Outwardly, the new shark is almost undistinguishable from the common, scalloped hammerhead shark. “Morphologically, they differ by ten vertebrae,” said Quattro, who published his findings in Zootaxa. “The [scalloped hammerhead] has ten more, on average, than the new thing we found.” He thinks the new species might also be slightly smaller.
The Carolina hammerheads are found in North and South Carolina, Brazil and Florida; researchers are still not sure if they exist in other regions or how rare this new shark is.
7. Epaulette Shark
A new walking shark, called the Epaulette shark (Hemiscyllium Halmahera), with a unique pattern of brown spots across its head, was discovered in the coastal reefs off Indonesia. It’s called a walking shark because it uses its pectoral and pelvis fins to move across the bottom of the ocean when looking for food.
Although first photographed in 2008, it wasn’t formally identified as a new species until August 2013. Indonesia appears to be a popular region for walking sharks; six out of nine known species live there.
8. Glue-Spitting Velvet Worm
This new species of velvet worm, Eoperipatus totoros, is a fierce little predator: it spits an immobilizing, glue-like net onto its prey, injects it with saliva, then devours it.
At two-and-a-half inches, this velvet worm species is the first of its kind to be discovered in Vietnam. It was scientifically described in Zoologischer Anzeiger (A Journal of Comparative Zoology) in August.
“These animals are very difficult to find because most of the year, the volcanic soil [they live in] is dry on the surface,” said study co-author Ivo de Sena Oliveira. “Velvet worms are typically confined to humid habitats so the animal spends most of the year deep in the soil. They are found on the surface only during the wet season, but only rarely, and under stones and pieces of rock.”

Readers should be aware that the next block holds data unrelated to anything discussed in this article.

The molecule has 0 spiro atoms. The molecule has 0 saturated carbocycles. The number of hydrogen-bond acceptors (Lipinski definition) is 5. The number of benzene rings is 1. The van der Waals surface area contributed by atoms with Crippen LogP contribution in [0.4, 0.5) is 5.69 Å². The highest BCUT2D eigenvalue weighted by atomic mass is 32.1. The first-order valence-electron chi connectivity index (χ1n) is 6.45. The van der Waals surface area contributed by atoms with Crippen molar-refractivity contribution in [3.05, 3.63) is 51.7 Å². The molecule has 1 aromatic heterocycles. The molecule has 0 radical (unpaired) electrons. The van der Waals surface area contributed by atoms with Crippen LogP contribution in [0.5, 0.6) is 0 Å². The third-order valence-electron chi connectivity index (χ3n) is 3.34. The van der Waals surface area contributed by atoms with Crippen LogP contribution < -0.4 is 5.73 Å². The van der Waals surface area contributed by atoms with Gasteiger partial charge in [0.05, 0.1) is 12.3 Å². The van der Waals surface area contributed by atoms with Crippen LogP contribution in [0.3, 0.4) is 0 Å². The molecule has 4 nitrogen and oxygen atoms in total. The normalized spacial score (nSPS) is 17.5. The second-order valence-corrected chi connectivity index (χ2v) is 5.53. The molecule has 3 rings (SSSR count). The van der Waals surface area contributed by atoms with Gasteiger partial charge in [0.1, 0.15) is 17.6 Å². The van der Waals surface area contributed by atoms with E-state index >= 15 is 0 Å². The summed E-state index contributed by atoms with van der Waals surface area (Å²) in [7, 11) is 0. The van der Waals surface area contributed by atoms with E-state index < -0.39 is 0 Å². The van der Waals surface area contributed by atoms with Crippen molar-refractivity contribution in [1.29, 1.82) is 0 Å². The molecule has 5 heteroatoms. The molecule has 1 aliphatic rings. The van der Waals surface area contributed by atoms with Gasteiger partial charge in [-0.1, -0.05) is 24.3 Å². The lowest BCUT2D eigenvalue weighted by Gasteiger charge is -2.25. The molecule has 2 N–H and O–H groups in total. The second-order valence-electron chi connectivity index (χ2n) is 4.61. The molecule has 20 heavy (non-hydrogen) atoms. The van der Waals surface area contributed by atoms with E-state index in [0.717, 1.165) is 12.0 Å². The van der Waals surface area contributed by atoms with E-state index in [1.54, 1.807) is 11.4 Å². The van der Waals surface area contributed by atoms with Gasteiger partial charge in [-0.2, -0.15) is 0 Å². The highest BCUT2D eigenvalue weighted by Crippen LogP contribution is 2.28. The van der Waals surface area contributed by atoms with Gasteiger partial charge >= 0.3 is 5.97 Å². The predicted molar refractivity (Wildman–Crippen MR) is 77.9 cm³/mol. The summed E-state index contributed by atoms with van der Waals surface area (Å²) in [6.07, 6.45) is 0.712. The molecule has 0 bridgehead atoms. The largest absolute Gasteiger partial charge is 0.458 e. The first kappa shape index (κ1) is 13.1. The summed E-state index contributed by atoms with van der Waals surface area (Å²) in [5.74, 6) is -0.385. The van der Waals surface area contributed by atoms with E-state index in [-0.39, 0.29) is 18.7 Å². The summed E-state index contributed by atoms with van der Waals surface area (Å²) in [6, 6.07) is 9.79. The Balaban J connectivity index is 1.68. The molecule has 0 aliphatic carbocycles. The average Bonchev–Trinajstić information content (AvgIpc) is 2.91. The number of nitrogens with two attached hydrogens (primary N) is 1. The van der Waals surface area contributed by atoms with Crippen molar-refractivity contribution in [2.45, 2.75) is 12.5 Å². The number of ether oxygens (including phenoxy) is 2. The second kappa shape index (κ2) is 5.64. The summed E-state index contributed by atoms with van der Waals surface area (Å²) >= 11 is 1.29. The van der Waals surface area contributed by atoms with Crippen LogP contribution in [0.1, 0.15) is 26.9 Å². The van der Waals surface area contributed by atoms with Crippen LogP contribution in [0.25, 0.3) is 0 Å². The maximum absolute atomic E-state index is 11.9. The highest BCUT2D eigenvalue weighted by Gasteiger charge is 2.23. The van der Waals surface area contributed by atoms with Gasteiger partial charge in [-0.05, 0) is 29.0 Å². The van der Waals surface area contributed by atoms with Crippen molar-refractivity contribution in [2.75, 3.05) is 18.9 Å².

Interestingly, the hydrostatic pressure of the worm’s fluid-filled body allows them to walk, albeit very slowly, on stubby, jointless little legs.
9. Vegetarian Piranha
Piranhas might have a notoriously frightening reputation, but this newly discovered species is a vegetarian. It only eats water plants. Found in the Trombetas River basin in Para of the Brazilian Amazon, this freshwater fish, which can grow up to 20 inches wide and weigh up to nine pounds, lives among the rocky rapids of the river where seedlings of plants sprout between the rocks.
The new piranha, called Tometes camunani, is one of hundreds of recently discovered species of animals and plants announced by the World Wildlife Fund in late October 2013. Like all these recently discovered Amazonian species, researchers believe the fish is unique to the rainforest region, making it particularly vulnerable to the threat of extinction.
10. Cryptic New Wild Cat